CommuniChi Central follows a business plan that makes acupuncture an affordable type of treatment for everyone.
Serena Sundaram, a licensed acupuncturist, offers high-quality acupuncture in a community atmosphere with rates as low as $20. To offer this rate she streamlines treatment, seeing multiple patients per hour.
The business plan is for the acupuncturist to make a living by doing something she loves and finds interesting, seeing enough clients at a given rate per client to cover expenses. And, she hopes, make a profit.
Sundaram, who has her master’s degree in Oriental medicine from Southwest Acupuncture College in New Mexico, says she practices a blend of acupuncture styles, mostly relying on “distal” points in the hands, feet and head to treat problems anywhere in the body. There are 500 generally recognized points for needling.
Sundaram says acupuncture is an excellent complement to Western medicine, but it is not a substitute for it. It is used in chronic or acute pain, insomnia and fatigue, headaches, depression, traumatic injury, anxiety, high blood pressure and cancer treatment support, and much more.
“Acupuncture is better than taking medication that is addictive, for pain management,” Sundaram says. “And it is something people could try before surgery. The worst that could happen is it doesn’t help enough.”
This reporter had the chance to experience acupuncture for the first time at the community clinic. It was a general stress relief treatment, nothing really specific. Patients discuss the suggested course of treatment with the acupuncturist at the beginning of treatment.
Usually treatment is one patient, one table, one cubicle for one hour, but not at the clinic in Island Medical Center Sunny Isle, where treatment is in a common space and can be as long as needed.
In the common room, Sundaram treats patients who are seated very comfortably in zero gravity recliner chairs. There are six chairs draped in cloth of soothing colors Lights are low and instrumental background music is played softly. Whispering is minimal, people may speak softly in the waiting area. Patients are fully clothed.
Sundaram takes a pulse reading as a diagnostic tool and an introduction to treatment through touching and creating a rapport.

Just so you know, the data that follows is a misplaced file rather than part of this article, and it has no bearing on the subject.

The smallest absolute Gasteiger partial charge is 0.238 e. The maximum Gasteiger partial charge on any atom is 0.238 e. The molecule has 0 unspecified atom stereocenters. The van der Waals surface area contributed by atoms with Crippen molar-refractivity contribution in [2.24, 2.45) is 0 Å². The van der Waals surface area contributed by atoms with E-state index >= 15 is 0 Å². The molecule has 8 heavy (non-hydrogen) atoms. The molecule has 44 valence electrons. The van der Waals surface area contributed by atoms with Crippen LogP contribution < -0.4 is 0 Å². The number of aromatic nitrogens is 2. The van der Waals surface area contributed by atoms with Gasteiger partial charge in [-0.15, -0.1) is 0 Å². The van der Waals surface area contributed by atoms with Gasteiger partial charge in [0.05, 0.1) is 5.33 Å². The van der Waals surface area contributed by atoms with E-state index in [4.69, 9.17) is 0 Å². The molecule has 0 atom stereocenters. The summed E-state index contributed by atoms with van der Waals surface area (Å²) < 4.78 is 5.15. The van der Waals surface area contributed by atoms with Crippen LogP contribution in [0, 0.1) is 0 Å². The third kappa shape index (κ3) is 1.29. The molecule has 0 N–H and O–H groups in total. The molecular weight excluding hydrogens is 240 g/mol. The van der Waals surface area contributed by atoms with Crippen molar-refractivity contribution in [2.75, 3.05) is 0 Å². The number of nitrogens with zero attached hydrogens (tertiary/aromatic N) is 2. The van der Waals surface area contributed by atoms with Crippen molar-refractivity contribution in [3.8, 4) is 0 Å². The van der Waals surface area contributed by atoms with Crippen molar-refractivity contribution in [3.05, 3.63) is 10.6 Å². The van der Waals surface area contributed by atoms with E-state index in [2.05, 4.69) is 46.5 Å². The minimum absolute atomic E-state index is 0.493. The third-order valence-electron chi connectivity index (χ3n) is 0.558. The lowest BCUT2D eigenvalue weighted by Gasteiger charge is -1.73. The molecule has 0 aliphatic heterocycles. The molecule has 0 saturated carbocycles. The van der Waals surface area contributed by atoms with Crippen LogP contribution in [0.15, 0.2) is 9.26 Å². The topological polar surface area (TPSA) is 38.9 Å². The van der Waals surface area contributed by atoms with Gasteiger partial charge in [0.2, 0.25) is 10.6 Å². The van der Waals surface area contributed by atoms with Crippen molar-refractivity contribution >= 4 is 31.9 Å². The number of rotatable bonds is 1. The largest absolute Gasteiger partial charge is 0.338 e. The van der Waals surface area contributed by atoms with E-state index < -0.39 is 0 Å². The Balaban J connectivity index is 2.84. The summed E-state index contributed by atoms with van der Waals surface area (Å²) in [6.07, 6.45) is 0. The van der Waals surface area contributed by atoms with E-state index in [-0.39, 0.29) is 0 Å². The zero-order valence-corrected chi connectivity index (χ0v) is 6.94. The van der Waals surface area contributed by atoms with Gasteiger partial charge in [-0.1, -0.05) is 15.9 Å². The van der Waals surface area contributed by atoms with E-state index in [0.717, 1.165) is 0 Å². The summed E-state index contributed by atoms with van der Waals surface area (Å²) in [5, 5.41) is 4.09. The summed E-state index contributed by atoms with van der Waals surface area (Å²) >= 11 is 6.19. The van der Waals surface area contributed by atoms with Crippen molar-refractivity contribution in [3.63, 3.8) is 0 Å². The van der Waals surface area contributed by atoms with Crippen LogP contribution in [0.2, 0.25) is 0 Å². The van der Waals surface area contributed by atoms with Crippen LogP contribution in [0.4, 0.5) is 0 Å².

Patients are requested to stay still as the very fine gauge needle – 0.18 x 30 mm – is put through a guide tube and inserted under the skin a few millimeters. Patients may feel tingling, pressure or a dull ache.
I felt a dull ache at a spot on my knee near the needles and nothing else. Once the guide tube is out of the way the needle can be adjusted. Sundaram leaves the room and returns a few minutes later to check on patients.
Treatment varies from 20 minutes to an hour or more. If the patient is ready to be unpinned they give a nod, or other prearranged signal.
I felt very relaxed and had almost a floating feeling and did doze off a bit.
Chinese medicine uses the concept of yin and yang, and harmony is achieved when these opposing forces are in balance. Some acupuncturists say it is a balancing mind-body connection.
Sundaram says she was really sick and acupuncture got her well again and that’s when her love of acupuncture took root.
She found acupuncture useful and it got her engaged intellectually and creatively. She practiced in Seattle and New Orleans. She opened her St. Croix practice in January. The community model Sundaram uses was developed in Portland, Or.
The fees are on a sliding scale to separate the issues of money and treatment. She says she wants people to come in often enough to get better. Because of the sliding scale, Sundaram doesn’t take insurance.
Sundaram says research shows acupuncture is most effective when it is done frequently and regularly.
She suggest patients try acupuncture at least four times, possibly two times a week.
“I come here for pain reduction from a sports injury in my hip area,” Nina Cook says. “I started in February coming in two times a week and it really, really helps me. I love it.”
The center is open from 1 to 6 p.m. Monday and Wednesday and 9 a.m. to 2 p.m. Tuesday and Thursday. Sundaram can be reached at the center at 692-9238.